Protect the environment and save money!

About DSV ECO DSV ECO is offered to both new and existing customers and can be offered whenever DSV Road AB can improve the productivity of the transports so they reduce the environmental impact. After booking, DSV has up to five workdays in which to plan the pick-up of the goods. After this, the normal agreements and delivery deadlines apply. DSV ECO can be booked for full loads and partial shipments alike. For domestic transports, there is a minimum of 1,120 kg of goods or 4 cubic metres. For goods shipped outside Sweden, the calculated weight/ volume must be above 2.5 tonnes or 7.5 cubic metres. Goods will not be picked up until DSV has notified the sender of this, usually the day before pick-up. DSV ECO can be combined with other extra services offered by DSV, except for services entailing any type of time guarantee. See current discounts on www.dsv.com/se.

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By taking advantage of DSV ECO, our customers can do something to help the environment and save transport costs at the same time. Sweden is the first to offer this new product.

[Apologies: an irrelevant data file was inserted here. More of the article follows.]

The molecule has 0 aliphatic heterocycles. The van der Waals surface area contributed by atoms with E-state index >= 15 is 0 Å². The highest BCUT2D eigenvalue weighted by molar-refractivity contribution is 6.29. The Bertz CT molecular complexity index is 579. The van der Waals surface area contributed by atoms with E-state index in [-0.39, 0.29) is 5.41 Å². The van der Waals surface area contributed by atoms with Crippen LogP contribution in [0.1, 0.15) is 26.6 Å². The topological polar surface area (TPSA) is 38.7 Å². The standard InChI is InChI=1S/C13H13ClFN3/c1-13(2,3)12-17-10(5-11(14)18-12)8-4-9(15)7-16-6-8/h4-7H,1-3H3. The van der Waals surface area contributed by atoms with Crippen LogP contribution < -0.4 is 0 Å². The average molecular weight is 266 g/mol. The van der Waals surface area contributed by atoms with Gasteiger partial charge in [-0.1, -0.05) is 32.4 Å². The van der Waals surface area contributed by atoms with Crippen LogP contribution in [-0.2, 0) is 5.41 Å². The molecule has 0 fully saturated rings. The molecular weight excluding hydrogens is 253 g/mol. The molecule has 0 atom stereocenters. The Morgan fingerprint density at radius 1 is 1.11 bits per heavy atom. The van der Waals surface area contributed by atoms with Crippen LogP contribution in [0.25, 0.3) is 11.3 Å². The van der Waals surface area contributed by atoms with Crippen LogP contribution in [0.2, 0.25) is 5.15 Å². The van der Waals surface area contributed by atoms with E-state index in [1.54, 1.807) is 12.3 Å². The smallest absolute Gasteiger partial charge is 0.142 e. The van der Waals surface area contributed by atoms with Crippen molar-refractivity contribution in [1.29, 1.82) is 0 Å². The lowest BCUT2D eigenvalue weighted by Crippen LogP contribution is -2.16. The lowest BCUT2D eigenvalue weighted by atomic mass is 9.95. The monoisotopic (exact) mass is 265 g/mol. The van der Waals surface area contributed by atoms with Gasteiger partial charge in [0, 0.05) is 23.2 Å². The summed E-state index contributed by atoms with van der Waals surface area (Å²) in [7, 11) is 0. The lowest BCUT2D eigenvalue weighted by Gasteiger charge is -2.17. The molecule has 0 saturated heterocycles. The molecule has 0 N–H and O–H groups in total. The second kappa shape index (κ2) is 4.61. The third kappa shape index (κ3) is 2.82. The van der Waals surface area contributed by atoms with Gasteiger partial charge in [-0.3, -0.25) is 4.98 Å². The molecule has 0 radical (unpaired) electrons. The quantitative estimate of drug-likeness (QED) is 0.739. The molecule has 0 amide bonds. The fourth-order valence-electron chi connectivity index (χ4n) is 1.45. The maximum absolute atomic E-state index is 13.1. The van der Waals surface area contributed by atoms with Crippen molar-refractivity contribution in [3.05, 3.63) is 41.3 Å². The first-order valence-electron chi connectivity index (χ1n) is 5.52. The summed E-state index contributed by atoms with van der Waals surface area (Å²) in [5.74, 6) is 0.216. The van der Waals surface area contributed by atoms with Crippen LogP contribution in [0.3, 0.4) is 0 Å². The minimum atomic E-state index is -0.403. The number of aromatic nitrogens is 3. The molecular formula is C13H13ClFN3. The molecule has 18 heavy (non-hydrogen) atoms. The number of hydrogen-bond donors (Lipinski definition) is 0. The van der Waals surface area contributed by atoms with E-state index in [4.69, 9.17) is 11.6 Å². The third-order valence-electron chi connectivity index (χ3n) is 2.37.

Henrik Holm, Managing Director, DSV Road AB: “Protecting the environment and reducing carbon emissions are given a much higher priority in Sweden than in most other countries.�


If the customers are willing to give DSV up to five days to pick up the goods, the environment will benefit and there will be a discount on the invoice. The concept is called DSV ECO. The fact that environmental considerations and savings go hand in hand is common sense that any householder, male or female, can vouch for. A 40-watt bulb uses less electricity than a 60-watt bulb. A delicate wash costs less than a hot wash, etc. But when it comes to organic products and eco-friendly activities in the business community, the normal procedure so far has been to add to the price. Two per cent, for instance, which can be used to plant a tree in Africa or buy an electric car, once enough “green taxes” have been earned. “This type of agreement is widespread and certainly well-intended,” says Thomas Susé, Group Environmental Manager, DSV A/S, adding: “But it’s a little unclear how much these initiatives actually help the environment. A lorry transport emits just as much carbon dioxide in the course of two hours of driving as it takes a small, newly planted tree in Africa forty years to consume. So the question is, how much does the environment really benefit from such schemes?” he says. Customers participate in environmental protection DSV Road in Sweden is blazing new trails in its attempts to reduce the environmental impact of its transports. For DSV’s customers, there should be money to save by choosing the most environmental form of transport.